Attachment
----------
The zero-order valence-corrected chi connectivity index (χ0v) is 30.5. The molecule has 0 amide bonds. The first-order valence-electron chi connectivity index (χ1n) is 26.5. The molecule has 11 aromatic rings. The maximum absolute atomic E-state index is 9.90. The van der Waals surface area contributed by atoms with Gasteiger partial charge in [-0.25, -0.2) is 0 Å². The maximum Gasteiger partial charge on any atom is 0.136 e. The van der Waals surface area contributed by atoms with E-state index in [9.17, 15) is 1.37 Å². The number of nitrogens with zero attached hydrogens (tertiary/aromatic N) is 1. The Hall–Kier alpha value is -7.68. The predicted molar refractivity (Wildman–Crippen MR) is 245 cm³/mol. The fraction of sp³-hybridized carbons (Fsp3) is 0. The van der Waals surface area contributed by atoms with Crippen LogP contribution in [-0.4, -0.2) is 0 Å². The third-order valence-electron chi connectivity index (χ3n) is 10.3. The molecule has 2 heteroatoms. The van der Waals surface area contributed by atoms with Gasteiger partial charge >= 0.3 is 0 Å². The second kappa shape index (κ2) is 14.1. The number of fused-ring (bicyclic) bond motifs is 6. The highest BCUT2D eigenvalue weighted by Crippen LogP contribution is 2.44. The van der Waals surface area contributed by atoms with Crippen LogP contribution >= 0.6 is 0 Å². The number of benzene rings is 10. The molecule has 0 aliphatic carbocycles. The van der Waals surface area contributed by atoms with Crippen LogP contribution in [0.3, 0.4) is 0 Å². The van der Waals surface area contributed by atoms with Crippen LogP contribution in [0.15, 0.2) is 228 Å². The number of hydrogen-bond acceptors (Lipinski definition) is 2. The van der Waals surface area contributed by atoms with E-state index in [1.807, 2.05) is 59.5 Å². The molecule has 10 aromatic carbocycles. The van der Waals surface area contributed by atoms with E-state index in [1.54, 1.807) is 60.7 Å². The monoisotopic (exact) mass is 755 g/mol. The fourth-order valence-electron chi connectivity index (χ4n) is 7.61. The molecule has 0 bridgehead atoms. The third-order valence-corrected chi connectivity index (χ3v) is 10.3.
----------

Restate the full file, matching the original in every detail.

The zero-order valence-corrected chi connectivity index (χ0v) is 30.5. The molecule has 0 amide bonds. The first-order valence-electron chi connectivity index (χ1n) is 26.5. The molecule has 11 aromatic rings. The maximum absolute atomic E-state index is 9.90. The van der Waals surface area contributed by atoms with Gasteiger partial charge in [-0.25, -0.2) is 0 Å². The maximum Gasteiger partial charge on any atom is 0.136 e. The van der Waals surface area contributed by atoms with E-state index in [9.17, 15) is 1.37 Å². The number of nitrogens with zero attached hydrogens (tertiary/aromatic N) is 1. The Hall–Kier alpha value is -7.68. The predicted molar refractivity (Wildman–Crippen MR) is 245 cm³/mol. The fraction of sp³-hybridized carbons (Fsp3) is 0. The van der Waals surface area contributed by atoms with Crippen LogP contribution in [-0.4, -0.2) is 0 Å². The third-order valence-electron chi connectivity index (χ3n) is 10.3. The molecule has 2 heteroatoms. The van der Waals surface area contributed by atoms with Gasteiger partial charge >= 0.3 is 0 Å². The second kappa shape index (κ2) is 14.1. The number of fused-ring (bicyclic) bond motifs is 6. The highest BCUT2D eigenvalue weighted by Crippen LogP contribution is 2.44. The van der Waals surface area contributed by atoms with Crippen LogP contribution >= 0.6 is 0 Å². The number of benzene rings is 10. The molecule has 0 aliphatic carbocycles. The van der Waals surface area contributed by atoms with Crippen LogP contribution in [0.3, 0.4) is 0 Å². The van der Waals surface area contributed by atoms with Crippen LogP contribution in [0.15, 0.2) is 228 Å². The number of hydrogen-bond acceptors (Lipinski definition) is 2. The van der Waals surface area contributed by atoms with E-state index in [1.807, 2.05) is 59.5 Å². The molecule has 10 aromatic carbocycles. The van der Waals surface area contributed by atoms with E-state index in [1.54, 1.807) is 60.7 Å². The monoisotopic (exact) mass is 755 g/mol. The fourth-order valence-electron chi connectivity index (χ4n) is 7.61. The molecule has 0 bridgehead atoms. The third-order valence-corrected chi connectivity index (χ3v) is 10.3.